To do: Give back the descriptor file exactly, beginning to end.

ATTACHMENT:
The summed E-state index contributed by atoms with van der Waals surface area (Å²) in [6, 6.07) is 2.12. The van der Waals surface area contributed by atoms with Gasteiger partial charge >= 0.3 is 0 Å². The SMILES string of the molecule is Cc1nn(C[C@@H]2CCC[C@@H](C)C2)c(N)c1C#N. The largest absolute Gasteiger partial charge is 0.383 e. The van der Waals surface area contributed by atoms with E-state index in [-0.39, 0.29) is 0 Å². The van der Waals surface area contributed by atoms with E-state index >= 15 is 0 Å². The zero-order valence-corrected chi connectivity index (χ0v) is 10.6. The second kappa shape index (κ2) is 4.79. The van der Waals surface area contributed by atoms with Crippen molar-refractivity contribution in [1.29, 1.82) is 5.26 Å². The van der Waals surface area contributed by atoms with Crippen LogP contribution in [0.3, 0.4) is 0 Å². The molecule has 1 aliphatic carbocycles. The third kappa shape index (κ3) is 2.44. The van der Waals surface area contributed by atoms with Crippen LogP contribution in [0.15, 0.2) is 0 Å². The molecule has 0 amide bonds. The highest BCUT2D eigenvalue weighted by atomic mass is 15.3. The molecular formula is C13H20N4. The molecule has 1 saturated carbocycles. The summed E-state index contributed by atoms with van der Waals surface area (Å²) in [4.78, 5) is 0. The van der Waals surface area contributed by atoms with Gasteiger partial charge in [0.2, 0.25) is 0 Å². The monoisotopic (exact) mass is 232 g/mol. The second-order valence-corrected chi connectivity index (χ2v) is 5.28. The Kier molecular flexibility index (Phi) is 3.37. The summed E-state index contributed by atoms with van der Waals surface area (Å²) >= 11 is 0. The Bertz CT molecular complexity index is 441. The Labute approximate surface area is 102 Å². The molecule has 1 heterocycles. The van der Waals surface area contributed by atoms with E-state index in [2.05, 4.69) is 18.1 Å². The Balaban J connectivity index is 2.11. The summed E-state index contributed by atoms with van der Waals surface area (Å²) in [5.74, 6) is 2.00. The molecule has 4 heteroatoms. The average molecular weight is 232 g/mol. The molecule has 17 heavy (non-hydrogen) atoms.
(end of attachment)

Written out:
The summed E-state index contributed by atoms with van der Waals surface area (Å²) in [6, 6.07) is 2.12. The van der Waals surface area contributed by atoms with Gasteiger partial charge >= 0.3 is 0 Å². The SMILES string of the molecule is Cc1nn(C[C@@H]2CCC[C@@H](C)C2)c(N)c1C#N. The largest absolute Gasteiger partial charge is 0.383 e. The van der Waals surface area contributed by atoms with E-state index in [-0.39, 0.29) is 0 Å². The van der Waals surface area contributed by atoms with E-state index >= 15 is 0 Å². The zero-order valence-corrected chi connectivity index (χ0v) is 10.6. The second kappa shape index (κ2) is 4.79. The van der Waals surface area contributed by atoms with Crippen molar-refractivity contribution in [1.29, 1.82) is 5.26 Å². The van der Waals surface area contributed by atoms with Crippen LogP contribution in [0.3, 0.4) is 0 Å². The molecule has 1 aliphatic carbocycles. The third kappa shape index (κ3) is 2.44. The van der Waals surface area contributed by atoms with Crippen LogP contribution in [0.15, 0.2) is 0 Å². The molecule has 0 amide bonds. The highest BCUT2D eigenvalue weighted by atomic mass is 15.3. The molecular formula is C13H20N4. The molecule has 1 saturated carbocycles. The summed E-state index contributed by atoms with van der Waals surface area (Å²) in [4.78, 5) is 0. The van der Waals surface area contributed by atoms with Gasteiger partial charge in [0.2, 0.25) is 0 Å². The monoisotopic (exact) mass is 232 g/mol. The second-order valence-corrected chi connectivity index (χ2v) is 5.28. The Kier molecular flexibility index (Phi) is 3.37. The summed E-state index contributed by atoms with van der Waals surface area (Å²) >= 11 is 0. The Bertz CT molecular complexity index is 441. The Labute approximate surface area is 102 Å². The molecule has 1 heterocycles. The van der Waals surface area contributed by atoms with E-state index in [2.05, 4.69) is 18.1 Å². The Balaban J connectivity index is 2.11. The summed E-state index contributed by atoms with van der Waals surface area (Å²) in [5.74, 6) is 2.00. The molecule has 4 heteroatoms. The average molecular weight is 232 g/mol. The molecule has 17 heavy (non-hydrogen) atoms.